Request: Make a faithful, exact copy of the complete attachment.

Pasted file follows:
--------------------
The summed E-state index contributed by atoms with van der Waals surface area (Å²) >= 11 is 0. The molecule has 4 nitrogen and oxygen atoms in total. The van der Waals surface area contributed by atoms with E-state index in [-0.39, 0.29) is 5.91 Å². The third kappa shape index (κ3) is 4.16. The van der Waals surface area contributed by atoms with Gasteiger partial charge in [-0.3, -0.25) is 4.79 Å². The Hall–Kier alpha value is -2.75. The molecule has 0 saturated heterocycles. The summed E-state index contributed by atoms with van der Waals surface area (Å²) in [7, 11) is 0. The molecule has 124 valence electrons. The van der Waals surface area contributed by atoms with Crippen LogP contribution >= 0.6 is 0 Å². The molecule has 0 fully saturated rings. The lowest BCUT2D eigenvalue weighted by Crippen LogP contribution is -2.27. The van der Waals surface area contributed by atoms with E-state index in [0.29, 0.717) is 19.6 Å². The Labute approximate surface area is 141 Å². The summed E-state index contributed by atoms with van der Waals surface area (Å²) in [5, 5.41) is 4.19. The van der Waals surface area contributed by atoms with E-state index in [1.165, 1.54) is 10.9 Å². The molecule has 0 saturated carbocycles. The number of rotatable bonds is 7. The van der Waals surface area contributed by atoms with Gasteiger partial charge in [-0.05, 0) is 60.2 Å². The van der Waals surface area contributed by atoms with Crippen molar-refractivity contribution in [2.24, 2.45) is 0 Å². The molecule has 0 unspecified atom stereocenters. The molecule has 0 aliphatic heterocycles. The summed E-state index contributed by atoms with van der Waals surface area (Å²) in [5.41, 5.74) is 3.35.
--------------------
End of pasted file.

The summed E-state index contributed by atoms with van der Waals surface area (Å²) >= 11 is 0. The molecule has 4 nitrogen and oxygen atoms in total. The van der Waals surface area contributed by atoms with E-state index in [-0.39, 0.29) is 5.91 Å². The third kappa shape index (κ3) is 4.16. The van der Waals surface area contributed by atoms with Gasteiger partial charge in [-0.3, -0.25) is 4.79 Å². The Hall–Kier alpha value is -2.75. The molecule has 0 saturated heterocycles. The summed E-state index contributed by atoms with van der Waals surface area (Å²) in [7, 11) is 0. The molecule has 124 valence electrons. The van der Waals surface area contributed by atoms with Crippen LogP contribution >= 0.6 is 0 Å². The molecule has 0 fully saturated rings. The lowest BCUT2D eigenvalue weighted by Crippen LogP contribution is -2.27. The van der Waals surface area contributed by atoms with E-state index in [0.29, 0.717) is 19.6 Å². The Labute approximate surface area is 141 Å². The summed E-state index contributed by atoms with van der Waals surface area (Å²) in [5, 5.41) is 4.19. The van der Waals surface area contributed by atoms with E-state index in [1.165, 1.54) is 10.9 Å². The molecule has 0 saturated carbocycles. The number of rotatable bonds is 7. The van der Waals surface area contributed by atoms with Gasteiger partial charge in [-0.05, 0) is 60.2 Å². The van der Waals surface area contributed by atoms with Crippen molar-refractivity contribution in [2.24, 2.45) is 0 Å². The molecule has 0 unspecified atom stereocenters. The molecule has 0 aliphatic heterocycles. The summed E-state index contributed by atoms with van der Waals surface area (Å²) in [5.41, 5.74) is 3.35.